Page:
Were they ever forgotten, and did we simply allow them to remain in a corner of closeted images? Does a truly forgotten memory ever resurface by accident, or is it by fate, destiny, karma and coincidence that at a given place in time, we are suddenly forced to relive a time period buried deep within the unconscious triggers of a soul haunted?  Do we bury memories like we do to the dead, because to not do it would mean to allow the stench of decay to fester within the sensitivities of our inner health?

Encounters with reality and the problems of the day often provoke a remnant of bygone memories; it is, in the end, the present that we must face, within a context of past wrongs committed and previous difficulties perhaps too easily avoided, that come back to haunt us.

For Federal employees and U.S. Postal workers who suffer from a medical condition, such that the medical condition prevents the Federal or Postal worker from performing one or more of the essential elements of one’s Federal or Postal job duties, a remnant of bygone memories can include serious medical conditions that trigger PTSD, depressive symptoms, anxiety and panic attacks.

Are they a valid basis for filing a Federal Disability Retirement application?  Yes.

Do they need validation from a medical doctor to affirm the foundation of a valid case?  Yes.

For, a remnant of bygone memories can impede and prevent the Federal or Postal employee from performing the essential elements of one’s Federal or Postal job, and it is that medical nexus between human memory, job elements and psychiatric capacity that in the end creates the foundational paradigm of an effective Federal Disability Retirement application, based upon a remnant of bygone memories.

Sincerely,

Robert R. McGill, Esquire

 

Medical Retirement from Federal Employment: The Narrative Recanted

The ability to expunge, extinguish or recant is only available to the extent that memory serves us well; for, as the last veteran of a war once fought follows to a grave avoided in the skirmishes and battles long forgotten, so the discarding of memorialized narratives will survive long past, or be placed upon the dusty shelves of books unread and periodicals unsealed.

Human memory itself, of course, is fickle and fraught with errors of judgment and contextual intermingling of past vestiges, present impressions and future anticipatory angst of what should be; thus do short stories and novels of Dickensian genres magnify the perspective from a child’s memory of slights and wrongs committed.  It is when the written form is completed, that we are locked into the truth or falsity of an otherwise remembered past.

For Federal employees and U.S. Postal workers who prepare, formulate and file for Federal Disability Retirement benefits through the U.S. Office of Personnel Management, the narrative Statement of Disability as propounded, explicated and sealed on SF 3112A becomes the foundation of one’s application.  For that is where the facts, figures and featured fellowship between one’s medical condition, the work one engages in, and the nexus between the two will determine the evaluative force and analytical judgment of the Administrative Specialist at the U.S. Office of Personnel Management, whether the Federal or Postal employee is under FERS, CSRS or CSRS Offset.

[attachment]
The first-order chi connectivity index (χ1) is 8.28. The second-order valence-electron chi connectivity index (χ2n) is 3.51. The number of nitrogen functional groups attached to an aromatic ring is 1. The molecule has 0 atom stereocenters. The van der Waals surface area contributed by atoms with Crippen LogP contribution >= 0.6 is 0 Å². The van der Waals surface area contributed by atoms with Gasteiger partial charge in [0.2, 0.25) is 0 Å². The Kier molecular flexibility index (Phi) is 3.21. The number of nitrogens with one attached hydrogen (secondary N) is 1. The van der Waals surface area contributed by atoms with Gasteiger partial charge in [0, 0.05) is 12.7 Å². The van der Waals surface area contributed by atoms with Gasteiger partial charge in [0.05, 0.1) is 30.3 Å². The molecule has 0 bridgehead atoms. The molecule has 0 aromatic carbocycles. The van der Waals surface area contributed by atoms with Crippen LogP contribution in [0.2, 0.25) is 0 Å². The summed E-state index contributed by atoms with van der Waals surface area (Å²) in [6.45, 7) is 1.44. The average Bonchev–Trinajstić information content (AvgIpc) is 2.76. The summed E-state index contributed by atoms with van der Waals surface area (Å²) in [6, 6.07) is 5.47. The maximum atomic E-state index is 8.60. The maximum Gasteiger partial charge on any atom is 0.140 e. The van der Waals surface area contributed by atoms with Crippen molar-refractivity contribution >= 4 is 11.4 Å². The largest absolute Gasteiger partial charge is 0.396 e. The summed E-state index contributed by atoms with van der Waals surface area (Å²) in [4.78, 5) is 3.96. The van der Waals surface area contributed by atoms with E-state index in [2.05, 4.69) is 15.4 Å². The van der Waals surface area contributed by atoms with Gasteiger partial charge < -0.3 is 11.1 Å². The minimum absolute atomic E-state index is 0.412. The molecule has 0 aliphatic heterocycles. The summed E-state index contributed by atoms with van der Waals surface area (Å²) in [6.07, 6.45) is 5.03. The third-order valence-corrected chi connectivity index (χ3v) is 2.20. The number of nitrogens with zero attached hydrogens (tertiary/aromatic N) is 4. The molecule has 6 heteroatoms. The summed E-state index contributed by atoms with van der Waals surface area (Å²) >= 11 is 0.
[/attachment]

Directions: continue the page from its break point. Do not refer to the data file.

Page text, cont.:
Once the Federal Disability Retirement application is submitted to Boyers, Pennsylvania, and a CSA Number is assigned, the content of the narrative statement is accepted and ensconced in stone; medical conditions cannot be “added”, but they can follow the course of substantive inclusion; and nor can the narrative be recanted, despite differing memories diverging from the written Statement of Disability as submitted to OPM on SF 3112A.

As such, one must take care in the preparation, formulation and filing of an OPM Disability Retirement application, for the narrative recanted must be withdrawn, but the residue of past submissions may remain in copied form in the unforgiving files of a bureaucracy which never discards anything, even unto the dustbin of history.

Sincerely,

Robert R. McGill, Esquire

 

Federal & Postal Disability Retirement through the U.S. Office of Personnel Management: Letting Go

Sometimes, it is the striving itself which has propelled the continuation of action without thought, constancy without interruption, deterioration without remedy, and life without living; and amidst the automatic pilot which has carried forth the daily treadmill of forward progression, one looks back and wonders, Where did the time go?  Where did the concept come from — of unmanned space flights, drones without onboard pilots and driverless cars?